The two things you need to know about any business process are how long it will take and how much it will cost. With the answers to these questions, you can decide if the process will add value. So what about the renewal of business tenancies where the issue is the terms – most commonly the rent – of the new lease?
Many landlords and tenants look at the process for renewing business leases and see that it takes too long and costs too much. The statutory notices to terminate tenancies are fine. However, once a court process is required, the cost-benefit analysis goes awry.
One multiple tenant, whose tenancies are for five-year terms, said it felt that before it had finished paying the bills for a renewal of a lease, it had to start the next renewal.
From the moment the court fixes the timetable, it can take 15 months for the case to be heard. The costs depend on the deal with the lawyers. But the expense of a solicitor, a barrister, a valuer and getting the legal and valuation people to a hearing mounts up. If you convert the fees into a number of quarters’ rent, the result will not be pretty.
One final problem: if your case is the occasional one that does not settle, do not expect a specialist judge. You are likely to be allocated a judge with no background in rental valuation or knowledge of the 1954 Act.
Thankfully, the Property Chamber of the First-tier Tribunal has judges who understand rental valuation and the 1954 Act. It also has valuer members with relevant know-how. So, in 2017, the senior judges of the Property Chamber and the County Court in central London agreed on a pilot project using the Property Chamber’s expertise to improve delivery to landlords and tenants.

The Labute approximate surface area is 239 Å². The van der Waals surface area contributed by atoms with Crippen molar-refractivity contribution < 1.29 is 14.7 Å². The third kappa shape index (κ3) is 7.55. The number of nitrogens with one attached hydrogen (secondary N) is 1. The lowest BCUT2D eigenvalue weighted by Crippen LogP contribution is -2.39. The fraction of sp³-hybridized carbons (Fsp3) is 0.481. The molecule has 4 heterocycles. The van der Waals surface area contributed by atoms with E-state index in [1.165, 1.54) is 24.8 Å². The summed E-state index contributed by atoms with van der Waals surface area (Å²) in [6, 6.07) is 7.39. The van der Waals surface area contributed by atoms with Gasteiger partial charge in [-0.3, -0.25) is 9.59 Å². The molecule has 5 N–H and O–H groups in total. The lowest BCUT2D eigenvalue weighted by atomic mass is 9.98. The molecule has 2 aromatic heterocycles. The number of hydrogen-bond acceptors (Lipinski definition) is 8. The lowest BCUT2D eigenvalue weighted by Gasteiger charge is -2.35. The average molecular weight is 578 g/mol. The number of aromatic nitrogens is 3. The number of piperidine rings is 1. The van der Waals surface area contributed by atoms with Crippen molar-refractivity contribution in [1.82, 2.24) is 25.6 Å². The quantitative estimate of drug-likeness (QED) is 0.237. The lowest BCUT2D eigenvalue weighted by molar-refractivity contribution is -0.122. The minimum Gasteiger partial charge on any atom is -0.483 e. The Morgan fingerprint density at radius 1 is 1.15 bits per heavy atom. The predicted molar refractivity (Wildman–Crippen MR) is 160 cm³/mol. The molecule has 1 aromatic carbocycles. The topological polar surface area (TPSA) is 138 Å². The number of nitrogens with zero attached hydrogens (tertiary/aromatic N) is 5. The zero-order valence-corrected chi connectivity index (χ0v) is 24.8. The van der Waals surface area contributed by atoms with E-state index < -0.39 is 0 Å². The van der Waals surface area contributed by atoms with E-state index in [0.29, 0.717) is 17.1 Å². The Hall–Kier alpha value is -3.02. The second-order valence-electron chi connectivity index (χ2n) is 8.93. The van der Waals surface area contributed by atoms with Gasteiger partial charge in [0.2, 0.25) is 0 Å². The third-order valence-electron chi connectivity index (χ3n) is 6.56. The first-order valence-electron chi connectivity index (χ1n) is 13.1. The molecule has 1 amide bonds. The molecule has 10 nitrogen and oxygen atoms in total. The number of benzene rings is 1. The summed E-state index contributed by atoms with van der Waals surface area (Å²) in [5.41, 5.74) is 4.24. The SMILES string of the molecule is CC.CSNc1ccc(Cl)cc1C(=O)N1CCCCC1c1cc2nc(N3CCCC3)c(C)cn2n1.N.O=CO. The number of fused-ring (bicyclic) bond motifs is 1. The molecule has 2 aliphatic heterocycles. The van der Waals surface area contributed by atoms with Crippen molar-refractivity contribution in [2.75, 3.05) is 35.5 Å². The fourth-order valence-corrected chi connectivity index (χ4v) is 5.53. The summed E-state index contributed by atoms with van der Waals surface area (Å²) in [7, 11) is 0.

The pilot is not just about having specialist judges. It is about process efficiency. Cases referred by the court to the tribunal are managed radically differently. The Tribunal uses a fast-track timetable, suitable to these cases. This delivers a hearing in half the time, with commensurate cost savings.
Parties know that if the judge has specialist expertise, justice is much more likely to prevail: an incentive to settle.
The pilot project, which began in January 2018, applies to property in London. So far, 60 cases have been managed this way. The feedback from the parties is positive. The full value added will be achieved with two things: extending the pilot outside London and making it permanent. Ultimately, saving time and cost is what clients want.
Roger Cohen is partner at Bryan Cave Leighton Paisner